taking part in the study of the interaction between cities and agriculture, interior architecture office annvil has realized ‘g(u)arden’, the first urban vertical garden in riga, latvia. the garden is made up of plants obtained from regional centers and nurseries, thereby inviting the city’s residents to grow locally and to conserve natural resources globally. meanwhile, the project aims to encourage discussion and stimulate public interest in a sustainable and effective urban environment.
all images courtesy of annvil
with g(u)arden, annvil aims to ‘stimulate people’s interest in real life, in the physical world and in being close to nature’. the studio believes that this can be done by generating more green areas within the city, which can serve as meeting places that bring together different groups of society. in this way, ‘attention can also be brought to neglected environments in the city’ explains anna butele, author of project g(u)arden and founder of annvil.
g(u)arden is a pilot project with the long-term goal to identify all possible risk factors associated with the impact of the urban environment on edible plants that have been cultivated within it. ‘we have begun studying the garden’s harvest of vegetables and fruits in a scientific laboratory, including measuring the presence of heavy metals’ the studio shares. ‘the microbiological composition of the local air and water is also being studied and their effect on the plants grown in the city garden is being analysed’ shares project team member bates, emphasizing that ‘g(u)arden’ is a tool for discussion, not a solution.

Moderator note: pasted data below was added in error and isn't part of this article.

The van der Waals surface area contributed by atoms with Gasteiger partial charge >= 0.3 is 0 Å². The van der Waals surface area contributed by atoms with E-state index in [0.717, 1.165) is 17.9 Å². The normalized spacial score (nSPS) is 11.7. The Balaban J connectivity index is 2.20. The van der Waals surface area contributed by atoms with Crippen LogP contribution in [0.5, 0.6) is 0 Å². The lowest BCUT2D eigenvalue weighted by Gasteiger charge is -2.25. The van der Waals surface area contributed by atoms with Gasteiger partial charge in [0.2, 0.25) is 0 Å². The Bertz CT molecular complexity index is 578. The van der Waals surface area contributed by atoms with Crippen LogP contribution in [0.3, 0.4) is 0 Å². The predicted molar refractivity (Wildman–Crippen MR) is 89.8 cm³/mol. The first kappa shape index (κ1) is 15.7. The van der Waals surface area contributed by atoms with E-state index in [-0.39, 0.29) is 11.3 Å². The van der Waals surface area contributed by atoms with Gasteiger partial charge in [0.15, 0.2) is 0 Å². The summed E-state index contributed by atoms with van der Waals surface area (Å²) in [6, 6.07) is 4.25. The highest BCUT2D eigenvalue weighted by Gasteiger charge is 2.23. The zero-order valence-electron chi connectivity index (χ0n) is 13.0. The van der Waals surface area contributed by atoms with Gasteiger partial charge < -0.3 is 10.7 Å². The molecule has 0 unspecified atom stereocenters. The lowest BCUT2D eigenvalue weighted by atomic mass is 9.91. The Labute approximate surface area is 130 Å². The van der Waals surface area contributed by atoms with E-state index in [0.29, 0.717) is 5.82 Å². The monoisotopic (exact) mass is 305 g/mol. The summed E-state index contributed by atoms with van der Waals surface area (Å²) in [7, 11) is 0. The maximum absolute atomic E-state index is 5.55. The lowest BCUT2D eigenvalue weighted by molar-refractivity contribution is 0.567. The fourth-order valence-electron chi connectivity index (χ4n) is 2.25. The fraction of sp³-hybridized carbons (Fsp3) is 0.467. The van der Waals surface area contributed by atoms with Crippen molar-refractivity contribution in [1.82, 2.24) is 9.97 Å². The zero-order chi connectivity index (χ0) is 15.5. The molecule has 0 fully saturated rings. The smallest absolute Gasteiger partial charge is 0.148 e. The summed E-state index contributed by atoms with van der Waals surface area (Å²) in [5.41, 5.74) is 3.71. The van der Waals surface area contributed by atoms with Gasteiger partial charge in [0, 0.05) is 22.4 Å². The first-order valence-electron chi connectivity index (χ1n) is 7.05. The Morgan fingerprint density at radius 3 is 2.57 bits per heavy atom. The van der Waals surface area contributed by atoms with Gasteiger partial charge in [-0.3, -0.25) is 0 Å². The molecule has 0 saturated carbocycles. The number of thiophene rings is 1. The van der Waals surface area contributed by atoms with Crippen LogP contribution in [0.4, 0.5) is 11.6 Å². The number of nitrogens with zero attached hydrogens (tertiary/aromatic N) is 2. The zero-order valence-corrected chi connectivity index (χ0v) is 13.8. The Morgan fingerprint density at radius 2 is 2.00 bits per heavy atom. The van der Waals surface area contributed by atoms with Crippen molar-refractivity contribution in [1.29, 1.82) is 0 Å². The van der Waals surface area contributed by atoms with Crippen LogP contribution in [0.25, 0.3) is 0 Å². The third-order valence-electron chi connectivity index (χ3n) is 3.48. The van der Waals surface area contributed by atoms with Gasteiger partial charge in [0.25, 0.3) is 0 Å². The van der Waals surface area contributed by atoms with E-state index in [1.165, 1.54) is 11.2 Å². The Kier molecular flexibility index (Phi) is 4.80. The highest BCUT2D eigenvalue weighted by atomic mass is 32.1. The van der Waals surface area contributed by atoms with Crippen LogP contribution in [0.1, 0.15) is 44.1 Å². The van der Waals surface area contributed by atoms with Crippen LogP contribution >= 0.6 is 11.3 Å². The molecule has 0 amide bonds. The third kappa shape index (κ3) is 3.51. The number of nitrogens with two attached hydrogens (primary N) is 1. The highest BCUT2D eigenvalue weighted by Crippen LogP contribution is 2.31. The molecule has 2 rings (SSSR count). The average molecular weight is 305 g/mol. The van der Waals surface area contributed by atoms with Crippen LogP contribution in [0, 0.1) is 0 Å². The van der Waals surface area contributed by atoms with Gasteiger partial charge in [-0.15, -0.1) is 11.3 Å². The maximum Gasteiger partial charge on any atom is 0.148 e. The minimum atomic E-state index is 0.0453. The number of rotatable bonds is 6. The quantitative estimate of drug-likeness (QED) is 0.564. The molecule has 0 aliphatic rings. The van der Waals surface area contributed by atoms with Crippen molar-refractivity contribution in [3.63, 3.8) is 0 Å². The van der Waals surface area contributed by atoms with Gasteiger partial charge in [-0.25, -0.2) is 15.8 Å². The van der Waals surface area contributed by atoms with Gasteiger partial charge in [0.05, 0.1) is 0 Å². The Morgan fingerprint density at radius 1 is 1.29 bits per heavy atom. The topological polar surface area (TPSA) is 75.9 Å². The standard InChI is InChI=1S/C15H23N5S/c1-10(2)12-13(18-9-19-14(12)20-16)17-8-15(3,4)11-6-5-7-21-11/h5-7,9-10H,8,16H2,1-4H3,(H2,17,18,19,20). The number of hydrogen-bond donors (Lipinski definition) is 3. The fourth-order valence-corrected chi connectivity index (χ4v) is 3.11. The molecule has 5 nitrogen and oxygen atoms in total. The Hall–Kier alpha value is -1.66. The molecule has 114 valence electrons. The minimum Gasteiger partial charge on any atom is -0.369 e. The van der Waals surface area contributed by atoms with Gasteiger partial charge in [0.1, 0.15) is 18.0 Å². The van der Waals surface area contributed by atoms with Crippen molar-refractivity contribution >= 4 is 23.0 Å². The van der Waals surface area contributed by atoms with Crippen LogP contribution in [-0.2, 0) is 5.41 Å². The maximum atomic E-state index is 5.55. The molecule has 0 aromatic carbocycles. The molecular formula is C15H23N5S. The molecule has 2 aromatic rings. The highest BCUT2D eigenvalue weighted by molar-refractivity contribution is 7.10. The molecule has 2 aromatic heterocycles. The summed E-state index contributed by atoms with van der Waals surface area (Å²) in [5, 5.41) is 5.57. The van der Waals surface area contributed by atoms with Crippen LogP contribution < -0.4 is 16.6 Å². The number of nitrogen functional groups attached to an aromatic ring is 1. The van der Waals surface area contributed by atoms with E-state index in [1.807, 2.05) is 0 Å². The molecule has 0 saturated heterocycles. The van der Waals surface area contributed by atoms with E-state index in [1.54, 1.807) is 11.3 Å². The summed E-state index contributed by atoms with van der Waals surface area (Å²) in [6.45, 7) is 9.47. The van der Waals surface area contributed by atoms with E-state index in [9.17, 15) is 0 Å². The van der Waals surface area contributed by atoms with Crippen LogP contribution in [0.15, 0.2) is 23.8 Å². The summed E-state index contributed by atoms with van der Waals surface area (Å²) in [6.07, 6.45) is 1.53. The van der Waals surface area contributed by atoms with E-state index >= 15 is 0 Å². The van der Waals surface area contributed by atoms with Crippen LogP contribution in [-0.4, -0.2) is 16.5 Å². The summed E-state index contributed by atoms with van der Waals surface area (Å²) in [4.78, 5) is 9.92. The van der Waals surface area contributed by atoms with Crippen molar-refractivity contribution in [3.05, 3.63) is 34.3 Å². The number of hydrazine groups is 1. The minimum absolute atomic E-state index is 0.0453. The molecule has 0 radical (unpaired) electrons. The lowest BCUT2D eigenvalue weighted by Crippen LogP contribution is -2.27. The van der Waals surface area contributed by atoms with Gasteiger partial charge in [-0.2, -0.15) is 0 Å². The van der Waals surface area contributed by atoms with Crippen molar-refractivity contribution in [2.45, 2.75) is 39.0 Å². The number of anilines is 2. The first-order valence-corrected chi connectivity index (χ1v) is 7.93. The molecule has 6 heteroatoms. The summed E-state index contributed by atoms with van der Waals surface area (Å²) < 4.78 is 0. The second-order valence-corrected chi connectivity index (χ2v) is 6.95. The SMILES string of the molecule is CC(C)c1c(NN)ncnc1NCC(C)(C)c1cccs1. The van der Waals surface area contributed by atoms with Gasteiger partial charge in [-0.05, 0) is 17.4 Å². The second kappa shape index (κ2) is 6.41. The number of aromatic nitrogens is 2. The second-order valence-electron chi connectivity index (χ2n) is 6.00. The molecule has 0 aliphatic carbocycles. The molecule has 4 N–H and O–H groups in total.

in latvia, there seems to be a lack of scientifically based research on the biochemical composition of vegetables and fruits grown out in the open in the urban fabric, and their safety in terms of being used as food. this is especially pertinent regarding areas of riga with intense traffic and air pollution. only on the basis of the data obtained in the laboratory can one determine the correlation between the degree of pollution in latvian cities and the amount of harmful substances found in urban cultivations.
the data obtained as a result of the ‘g(u)arden’ experiment will be carefully analysed and taken into account when creating a series of urban gardens that will take root next year in latvia’s largest cities, including riga, jūrmala, valmiera, cēsis, liepāja and kuldīga. ‘the vertical cultivation system itself is an innovative technique for latvia’, concludes researcher and academic lecturer irina sivicka, who is also involved in the project.
architects: annvil interior architecture
location: riga, latvia
myrto katsikopoulou I designboom
sep 24, 2020